The era of “Europe” in the space for the world after the wars is accompanied by pillars which are key moments in the history of European cooperation, so-called Milestones, ranging from the The Hague Congress (Congress of Europe) to the Lisbon Treaty. But it is not at all set up as a propagandistic exercise in “EU is good for you”-way. Instead, it is presented as rather modest pillars amidst the whirlpool of contemporary history, including the cold war, decolonisations, the war in the former Yugoslavia, (economic and cultural) globalisation and the rising role of technology in everyday life.

At the end, there is a place that actively asks us to connect this past with the present. The Brexit-referendum voting paper is there. The ten meter long printed out corpus of EU legislation. The stories of refugees seeking to enter the EU. The place of history and memory itself in the building of the idea of a common European space. And more. So much more.

We have had only 2.5 hours time to take this all in. At best we got to really see a quarter of the exhibit.

So, it is perfect?

It cannot be underestimated just how much of an achievement it is that this (political) initiative actually made it. Of course it cost a lot of money, but the result is nothing short but monumental to the efforts of the professional level to demonstrate the complicated nature of Europe and its relation to the difficult past. The initiative’s leadership and staff have been able to navigate the minefield of doing transnational political and social history to such an extent that there seem to be (so far) no overtly negative responses on the content.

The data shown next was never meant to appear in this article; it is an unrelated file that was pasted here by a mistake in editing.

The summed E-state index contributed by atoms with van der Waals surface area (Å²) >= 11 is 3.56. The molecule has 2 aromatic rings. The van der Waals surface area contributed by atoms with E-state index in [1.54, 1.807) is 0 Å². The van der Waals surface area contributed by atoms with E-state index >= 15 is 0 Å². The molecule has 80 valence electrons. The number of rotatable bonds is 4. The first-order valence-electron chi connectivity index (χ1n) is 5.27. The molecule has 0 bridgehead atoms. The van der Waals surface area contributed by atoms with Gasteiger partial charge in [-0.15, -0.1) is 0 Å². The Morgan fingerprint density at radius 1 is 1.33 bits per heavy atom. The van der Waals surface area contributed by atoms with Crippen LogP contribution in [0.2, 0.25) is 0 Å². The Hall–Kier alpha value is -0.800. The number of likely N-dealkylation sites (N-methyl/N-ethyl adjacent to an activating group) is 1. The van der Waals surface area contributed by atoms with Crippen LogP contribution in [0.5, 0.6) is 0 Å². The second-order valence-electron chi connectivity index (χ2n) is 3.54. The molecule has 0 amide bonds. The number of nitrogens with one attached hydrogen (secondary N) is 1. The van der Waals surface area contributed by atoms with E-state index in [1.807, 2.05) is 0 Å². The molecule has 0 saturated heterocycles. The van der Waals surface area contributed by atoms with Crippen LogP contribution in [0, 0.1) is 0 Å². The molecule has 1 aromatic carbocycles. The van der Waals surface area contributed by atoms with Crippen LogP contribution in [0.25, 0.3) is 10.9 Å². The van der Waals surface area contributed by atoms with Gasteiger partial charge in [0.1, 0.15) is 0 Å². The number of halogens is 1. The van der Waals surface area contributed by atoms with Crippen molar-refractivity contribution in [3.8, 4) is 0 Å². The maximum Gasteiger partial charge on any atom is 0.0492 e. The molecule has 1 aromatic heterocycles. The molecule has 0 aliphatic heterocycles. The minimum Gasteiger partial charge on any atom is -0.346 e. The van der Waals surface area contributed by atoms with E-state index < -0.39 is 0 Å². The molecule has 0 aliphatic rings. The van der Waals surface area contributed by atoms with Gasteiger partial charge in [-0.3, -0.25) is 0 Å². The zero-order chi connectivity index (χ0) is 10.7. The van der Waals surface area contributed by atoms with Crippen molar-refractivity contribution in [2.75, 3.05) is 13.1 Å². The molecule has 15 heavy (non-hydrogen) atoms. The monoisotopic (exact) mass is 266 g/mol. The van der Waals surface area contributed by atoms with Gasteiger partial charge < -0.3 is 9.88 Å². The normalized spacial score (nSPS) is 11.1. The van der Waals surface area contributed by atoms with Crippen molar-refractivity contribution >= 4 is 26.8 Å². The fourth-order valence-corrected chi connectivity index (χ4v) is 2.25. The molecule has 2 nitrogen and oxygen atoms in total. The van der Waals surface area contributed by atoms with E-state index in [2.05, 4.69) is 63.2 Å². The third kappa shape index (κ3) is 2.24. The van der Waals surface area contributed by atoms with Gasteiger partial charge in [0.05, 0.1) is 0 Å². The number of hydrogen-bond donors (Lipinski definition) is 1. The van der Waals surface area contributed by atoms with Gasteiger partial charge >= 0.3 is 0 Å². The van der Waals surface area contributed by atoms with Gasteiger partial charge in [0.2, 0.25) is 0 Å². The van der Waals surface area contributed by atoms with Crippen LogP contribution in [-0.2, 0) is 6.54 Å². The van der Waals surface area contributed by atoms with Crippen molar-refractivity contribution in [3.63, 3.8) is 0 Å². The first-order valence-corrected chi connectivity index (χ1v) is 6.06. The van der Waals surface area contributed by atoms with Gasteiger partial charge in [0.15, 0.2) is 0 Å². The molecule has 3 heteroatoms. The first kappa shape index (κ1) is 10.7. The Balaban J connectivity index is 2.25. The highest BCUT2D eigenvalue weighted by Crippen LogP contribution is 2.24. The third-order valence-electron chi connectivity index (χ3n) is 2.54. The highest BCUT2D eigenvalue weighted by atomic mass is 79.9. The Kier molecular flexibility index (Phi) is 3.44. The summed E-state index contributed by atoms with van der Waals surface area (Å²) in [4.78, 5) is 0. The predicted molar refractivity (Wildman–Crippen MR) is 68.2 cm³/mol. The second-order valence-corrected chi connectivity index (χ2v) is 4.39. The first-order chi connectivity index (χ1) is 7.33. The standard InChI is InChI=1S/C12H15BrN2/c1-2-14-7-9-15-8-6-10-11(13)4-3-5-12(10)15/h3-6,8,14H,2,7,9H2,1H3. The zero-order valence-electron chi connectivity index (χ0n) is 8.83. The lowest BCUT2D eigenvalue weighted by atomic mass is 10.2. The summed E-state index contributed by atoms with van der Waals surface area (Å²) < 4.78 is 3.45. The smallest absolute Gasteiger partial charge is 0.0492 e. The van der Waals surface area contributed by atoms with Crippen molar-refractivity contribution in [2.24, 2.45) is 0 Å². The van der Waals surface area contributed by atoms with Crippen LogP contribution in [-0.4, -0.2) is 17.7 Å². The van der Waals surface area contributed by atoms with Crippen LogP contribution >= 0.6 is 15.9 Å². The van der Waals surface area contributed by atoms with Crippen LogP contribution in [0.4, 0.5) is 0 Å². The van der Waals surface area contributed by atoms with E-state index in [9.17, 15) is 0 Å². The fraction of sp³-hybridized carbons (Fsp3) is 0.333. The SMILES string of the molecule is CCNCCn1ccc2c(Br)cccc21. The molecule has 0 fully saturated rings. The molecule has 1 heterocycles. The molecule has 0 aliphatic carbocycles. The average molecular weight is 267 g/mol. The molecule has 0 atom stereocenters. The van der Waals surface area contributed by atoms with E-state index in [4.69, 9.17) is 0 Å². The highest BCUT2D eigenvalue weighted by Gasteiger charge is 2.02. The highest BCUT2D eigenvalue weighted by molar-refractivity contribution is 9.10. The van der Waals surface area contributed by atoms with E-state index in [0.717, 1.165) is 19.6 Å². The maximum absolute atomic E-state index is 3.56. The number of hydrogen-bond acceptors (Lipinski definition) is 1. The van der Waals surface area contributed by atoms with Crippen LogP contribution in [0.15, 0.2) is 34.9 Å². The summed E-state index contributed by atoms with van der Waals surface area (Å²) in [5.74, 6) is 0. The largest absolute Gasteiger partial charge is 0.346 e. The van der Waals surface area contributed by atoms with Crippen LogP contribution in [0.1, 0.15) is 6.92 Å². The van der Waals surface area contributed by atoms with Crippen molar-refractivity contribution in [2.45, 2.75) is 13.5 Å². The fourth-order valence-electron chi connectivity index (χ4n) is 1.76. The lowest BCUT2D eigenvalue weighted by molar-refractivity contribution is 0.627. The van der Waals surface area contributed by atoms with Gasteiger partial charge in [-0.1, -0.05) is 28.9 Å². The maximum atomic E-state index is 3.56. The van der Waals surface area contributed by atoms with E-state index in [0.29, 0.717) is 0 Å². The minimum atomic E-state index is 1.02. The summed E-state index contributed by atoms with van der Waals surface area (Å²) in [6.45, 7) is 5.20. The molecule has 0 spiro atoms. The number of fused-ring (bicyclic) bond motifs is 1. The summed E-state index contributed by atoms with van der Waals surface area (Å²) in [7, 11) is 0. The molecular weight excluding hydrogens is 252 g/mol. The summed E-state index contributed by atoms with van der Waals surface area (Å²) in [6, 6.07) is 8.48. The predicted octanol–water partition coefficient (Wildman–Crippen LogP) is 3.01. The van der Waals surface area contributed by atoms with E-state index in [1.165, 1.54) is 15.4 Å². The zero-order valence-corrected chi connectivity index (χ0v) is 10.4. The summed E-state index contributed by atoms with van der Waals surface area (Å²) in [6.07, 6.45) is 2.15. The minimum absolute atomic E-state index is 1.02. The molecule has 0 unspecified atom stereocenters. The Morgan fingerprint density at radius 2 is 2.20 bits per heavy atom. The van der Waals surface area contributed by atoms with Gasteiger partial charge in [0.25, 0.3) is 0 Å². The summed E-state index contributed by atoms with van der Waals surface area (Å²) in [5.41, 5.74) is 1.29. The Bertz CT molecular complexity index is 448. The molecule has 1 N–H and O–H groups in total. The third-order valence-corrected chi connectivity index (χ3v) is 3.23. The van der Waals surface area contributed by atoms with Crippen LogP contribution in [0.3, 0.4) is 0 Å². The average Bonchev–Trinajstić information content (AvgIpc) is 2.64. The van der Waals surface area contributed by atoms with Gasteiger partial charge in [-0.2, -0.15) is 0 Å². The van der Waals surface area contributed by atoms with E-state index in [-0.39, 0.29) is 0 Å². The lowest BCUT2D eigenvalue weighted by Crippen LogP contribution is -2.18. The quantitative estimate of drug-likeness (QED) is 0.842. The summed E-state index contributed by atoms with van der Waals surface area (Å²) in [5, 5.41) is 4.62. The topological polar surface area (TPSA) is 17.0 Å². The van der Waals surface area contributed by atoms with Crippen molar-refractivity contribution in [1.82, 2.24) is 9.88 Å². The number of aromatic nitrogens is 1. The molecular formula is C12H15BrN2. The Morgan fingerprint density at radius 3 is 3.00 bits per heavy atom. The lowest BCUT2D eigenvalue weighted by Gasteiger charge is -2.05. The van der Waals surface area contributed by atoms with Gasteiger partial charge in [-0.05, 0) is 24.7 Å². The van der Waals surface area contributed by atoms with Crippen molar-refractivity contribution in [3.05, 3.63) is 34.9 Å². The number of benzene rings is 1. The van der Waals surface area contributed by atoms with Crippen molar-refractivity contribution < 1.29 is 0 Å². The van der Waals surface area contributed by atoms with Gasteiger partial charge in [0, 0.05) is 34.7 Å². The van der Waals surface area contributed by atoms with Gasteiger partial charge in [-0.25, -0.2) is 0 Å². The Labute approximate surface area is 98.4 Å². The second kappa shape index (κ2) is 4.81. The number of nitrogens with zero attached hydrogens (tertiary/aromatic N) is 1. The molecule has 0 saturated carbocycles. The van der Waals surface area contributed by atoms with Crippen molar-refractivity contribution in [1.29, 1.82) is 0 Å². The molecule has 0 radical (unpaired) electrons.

However, in our experience there are several points of attentions that could be addressed to improve the experience.

  • The tablet which visitors receive is a smart and intuitive way to offer the museums contents in all EU languages, but without any texts on the walls, or next to the objects, the actual act of visiting becomes rather individual (everybody just listens to their device and plays with their tablets), and difficult to actually ‘roam freely’, because one always needs to get more information through the tablet. Whereas it was a very nice experience to just walk into another room and have the audio adjust to my location, it was more difficult to stop and open specific objects in the exhibit on my tablet when I simply wanted to know two sentences about it. Perhaps there can be an agreement in the future that an English line or two here and there would decrease dependency on the tablet.
  • Connected to this, and in view of the richness of the exhibition (composed of over 3000 items), the tablet is challenging as well because by browsing to one object, one can discover suddenly an incredible 12 minute video, which would have otherwise gone unnoticed. Not many visitors are likely to go through the exhibition with the catalogue at hand, so these type of ‘hidden gems’ could perhaps in another way be brought forward  by hinting at their existence on the walls.
  • In terms of content, with the obvious reservation that in the short time of our visit we were not able to see it all, there does seem to be a focus on the political and military history. But, this does seem to be compensated well by temporary exhibits which highlight other (social, cultural) history.

The exhibition is available also in digital form here and the House of European History is open to the public free-of-charge.

Previous cooperation between EUROCLIO and the House of European History

Soon after the calling of the European Parliament in 2009 to work to establish a museum of Europe’s History in Brussels, EUROCLIO was among several key organisations, including Council of Europe, Europa Nostra, European Cultural Foundation, Europeana, ICOM and Network of European Museum Organisations (NEMO), to be invited for partner consultation meetings.

It was at that stage already clear that the project had managed to get excellent professionals together, lead by Ms Taja Vovk-van Gaal, and since 2014, the educational work former EUROCLIO Senior Project Manager Blandine Smilansky was there, adapting gained insights from the EUROCLIO methodology to the House’s educational materials.

In particular, EUROCLIO offered educational staff of the House of European History to run several piloting activities of educational materials at its professional development events, including a seminar in 2014 in San Sebastian, in 2015 in Tallinn and in 2016 in Belfast.

Future cooperation